Al-Qaeda Declares War On ISIS After ISIS Leader Declares Himself "Muslim Leader"

Ayman al-Zawahiri, who took over as leader of al-Qaeda after the liquidation of Osama bin Laden, has released an audio message accusing ISIS leader and self-proclaimed “caliph” Abu Bakr al-Baghdadi of “sedition” – calling self leader of all Muslims – and declaring war against the Islamic State. Mirror reports.

In the message, released online on Wednesday, Sept. 9, al-Zawahiri said:

“We have endured a lot of harm from Abu Bakr al-Baghdadi and his brothers, and we preferred to respond with as little as possible, out of our concern to extinguish the fire of sedition.

“But Abu Bakr al-Baghdadi and his brothers did not leave us a choice, for they have demanded that all the mujahideen reject their confirmed pledges of allegiance, and to pledge allegiance to them for what they claim of a caliphate.”

Al-Baghdadi had called on the world’s Muslims to “obey” him as the head of the caliphate in a rare public speech in Mosul, Iraq last year.

He said: “I am the wali (leader) who presides over you, though I am not the best of you, so if you see that I am right, assist me.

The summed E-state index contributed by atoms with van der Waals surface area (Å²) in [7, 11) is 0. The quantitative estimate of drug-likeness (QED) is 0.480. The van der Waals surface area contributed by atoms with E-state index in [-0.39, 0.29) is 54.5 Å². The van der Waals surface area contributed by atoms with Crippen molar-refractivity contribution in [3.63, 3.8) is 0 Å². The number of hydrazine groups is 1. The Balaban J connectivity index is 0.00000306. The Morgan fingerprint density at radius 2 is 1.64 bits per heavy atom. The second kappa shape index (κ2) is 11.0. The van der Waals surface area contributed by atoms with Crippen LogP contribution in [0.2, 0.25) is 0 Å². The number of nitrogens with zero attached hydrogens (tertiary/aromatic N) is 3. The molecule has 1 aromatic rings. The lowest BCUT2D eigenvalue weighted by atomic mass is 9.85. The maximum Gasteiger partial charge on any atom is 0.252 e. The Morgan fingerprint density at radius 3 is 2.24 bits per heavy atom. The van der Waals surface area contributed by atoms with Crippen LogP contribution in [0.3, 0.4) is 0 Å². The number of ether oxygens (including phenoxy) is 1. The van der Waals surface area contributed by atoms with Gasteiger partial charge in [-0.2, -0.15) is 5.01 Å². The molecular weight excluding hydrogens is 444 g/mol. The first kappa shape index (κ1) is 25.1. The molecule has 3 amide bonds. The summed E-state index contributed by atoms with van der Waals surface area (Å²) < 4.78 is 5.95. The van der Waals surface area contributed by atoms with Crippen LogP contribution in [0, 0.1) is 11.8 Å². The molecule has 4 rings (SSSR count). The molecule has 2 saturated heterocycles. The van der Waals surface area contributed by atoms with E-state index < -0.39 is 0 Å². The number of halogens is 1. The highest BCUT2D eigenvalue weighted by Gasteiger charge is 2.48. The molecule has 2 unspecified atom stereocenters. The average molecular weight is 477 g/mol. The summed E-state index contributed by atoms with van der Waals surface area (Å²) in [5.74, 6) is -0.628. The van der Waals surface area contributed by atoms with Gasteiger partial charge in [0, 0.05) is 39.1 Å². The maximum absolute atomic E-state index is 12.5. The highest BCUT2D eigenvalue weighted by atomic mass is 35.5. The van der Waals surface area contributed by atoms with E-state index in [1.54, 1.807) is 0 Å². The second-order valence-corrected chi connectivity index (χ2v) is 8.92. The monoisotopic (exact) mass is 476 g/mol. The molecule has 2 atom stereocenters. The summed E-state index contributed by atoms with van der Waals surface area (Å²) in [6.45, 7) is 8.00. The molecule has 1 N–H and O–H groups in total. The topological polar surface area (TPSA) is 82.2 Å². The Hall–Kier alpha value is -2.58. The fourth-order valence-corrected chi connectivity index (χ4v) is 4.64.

“If you see that I am wrong, advise me and put me on the right track, and obey me as long as I obey God in you.”

Zawahiri said “everyone was surprised” by al-Baghdadi’s declaration and he had done this “without consulting the Muslims”.

A counter terrorism expert has said the move will ‘irreconcilably’ divide the two militant groups.

ABC News quotes National Counter-Terrorism Center Director Matthew Olsen describing the new Zawahiri audio as an “interesting” development.

“Zawahiri until now has not been willing to openly condemn Baghdadi and ISIS. It highlights how deep the division is between al Qaeda leadership and ISIS. It suggests that the differences are irreconcilable,” he said, suggesting that U.S. intelligence operatives could take this opportunity to goad ISIS and al-Qaeda into more gunfights and assassinations.

Other intelligence analysts quoted by ABC agreed that the split between ISIS and al-Qaeda, and perhaps a growing divide within al-Qaeda itself, should be exploited.

However, it should be noted that while Zawahiri had strong words for Baghdadi, he reiterated the willingness of al-Qaeda to fight alongside ISIS against common enemies such as the United States.
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